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NOW THERE WAS A SONG | Getting a recording contract was a snap for this singer

by Doug Davis | September 22, 2022 at 4:15 p.m.

This week in 1973: Vice President Spiro Agnew stated that the worst of Watergate was over; West Point announced it was ending the tradition of giving the silent treatment to honor code violators; and a singer/musician from Knoxville, Tennessee, was enjoying the success of the first of his two hit records.

Since time began, any kid who was born with red hair and freckles was automatically nicknamed "Red." And that's the way it was for "Red" Kirk – who was born Claude Kirk and said he could not remember when he was nicknamed "Red."

"I've been "Red" Kirk all my life – I can't remember when I wasn't called "Red," he said.

Red Kirk was born in 1925 in Knoxville, Tennessee. His family moved out in the country when he was 9 years old.

In the meantime, he had taught himself to play steel guitar but three years later be switched to playing a "straight guitar" – as he called it.

He served in the U.S. Army during World War II and after being discharged, played on WNOX Knoxville's Mid Day Merry-Go-Round and Tennessee Barn Dance. He spent three years as a member of Archie Campbell's touring show but his vocals, which sounded much like Eddy Arnold, led to a tour and work on radio and television in various markets including Dayton, Lexington and Louisville. He also played on WLS National Barn Dance in Chicago, the Big "D" Jamboree in Dallas and the Louisiana Hayride in Shreveport and made guest appearances on the Grand Ole Opry in Nashville. He made his first recordings for Mercury in 1949, along with session musicians that included Jerry Byrd (steel guitar) and Tommy Jackson (fiddle). He later recorded for ABC-Paramount Records, Starday, Dewitt and Great. A compilation of Mercury Records was later reissued on an album by a German label in 1988.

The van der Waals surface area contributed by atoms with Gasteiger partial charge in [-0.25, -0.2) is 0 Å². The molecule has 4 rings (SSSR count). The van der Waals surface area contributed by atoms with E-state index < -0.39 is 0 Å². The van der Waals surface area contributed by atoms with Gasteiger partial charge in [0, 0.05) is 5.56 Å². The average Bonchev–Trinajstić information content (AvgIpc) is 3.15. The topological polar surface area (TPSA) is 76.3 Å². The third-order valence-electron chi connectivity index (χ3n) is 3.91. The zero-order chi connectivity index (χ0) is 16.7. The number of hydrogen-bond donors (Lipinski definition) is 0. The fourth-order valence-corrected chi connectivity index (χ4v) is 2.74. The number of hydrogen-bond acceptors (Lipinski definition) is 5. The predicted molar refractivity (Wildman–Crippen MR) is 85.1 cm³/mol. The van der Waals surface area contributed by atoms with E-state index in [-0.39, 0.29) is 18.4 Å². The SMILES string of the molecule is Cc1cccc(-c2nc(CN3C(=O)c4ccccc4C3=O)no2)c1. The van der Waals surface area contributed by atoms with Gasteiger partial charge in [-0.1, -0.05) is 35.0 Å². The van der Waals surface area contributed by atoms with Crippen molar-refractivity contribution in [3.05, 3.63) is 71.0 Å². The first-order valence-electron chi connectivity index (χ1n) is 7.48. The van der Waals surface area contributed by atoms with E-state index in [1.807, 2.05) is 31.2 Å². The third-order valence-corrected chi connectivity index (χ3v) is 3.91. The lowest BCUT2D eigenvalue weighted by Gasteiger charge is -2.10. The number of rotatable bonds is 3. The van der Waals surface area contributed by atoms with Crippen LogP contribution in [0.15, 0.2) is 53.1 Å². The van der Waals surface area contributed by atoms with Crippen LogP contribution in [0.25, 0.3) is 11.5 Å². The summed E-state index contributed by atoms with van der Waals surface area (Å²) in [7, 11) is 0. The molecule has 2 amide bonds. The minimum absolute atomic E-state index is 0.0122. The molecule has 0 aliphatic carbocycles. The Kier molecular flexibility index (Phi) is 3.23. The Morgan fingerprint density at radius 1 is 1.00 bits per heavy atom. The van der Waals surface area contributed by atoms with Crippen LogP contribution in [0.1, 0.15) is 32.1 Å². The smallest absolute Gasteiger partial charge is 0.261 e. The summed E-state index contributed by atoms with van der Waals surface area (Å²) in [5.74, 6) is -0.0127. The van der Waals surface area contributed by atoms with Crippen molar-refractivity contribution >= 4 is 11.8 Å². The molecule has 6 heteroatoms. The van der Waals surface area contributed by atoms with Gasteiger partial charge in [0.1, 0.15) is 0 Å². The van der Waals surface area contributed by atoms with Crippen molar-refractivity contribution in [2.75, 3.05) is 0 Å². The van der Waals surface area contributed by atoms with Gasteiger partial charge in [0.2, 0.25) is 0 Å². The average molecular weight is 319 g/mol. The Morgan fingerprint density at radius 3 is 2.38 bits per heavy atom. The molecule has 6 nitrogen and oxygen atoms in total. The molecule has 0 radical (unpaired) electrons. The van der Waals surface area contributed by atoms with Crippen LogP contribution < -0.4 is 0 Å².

Red's chart success came and went in 1949 and 1950 with a version of "Lovesick Blues, which made the top 15 in 1949 and "Lose Your Blues," which peaked in the Top 10 in 1950 – both on Mercury Records.

According to Red, getting his first recording contract was the easiest thing he ever did.

He said, "I had only been in the music business a couple of years when Hank Williams hit with "Lovesick Blues." I learned the song from Hank's record and began singing it in clubs where I was playing. Mercury Record A&R man Murray Nash heard me and came to me after the show and asked me if I'd like to record for Mercury Records. I asked him "Where do I sign?" and that's how it happened. Mercury Records wanted a cover of "Lovesick Blues" and I was it.

Red's Mercury Records version of "Lovesick Blues" came on the charts June 25th, 1949 and peaked at No. 14.

Claude "Red" Kirk died in 1999 at the age of 73.

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photo Red Kirk. (Photo courtesy Doug Davis)

Print Headline: NOW THERE WAS A SONG | Getting a recording contract was a snap for this singer

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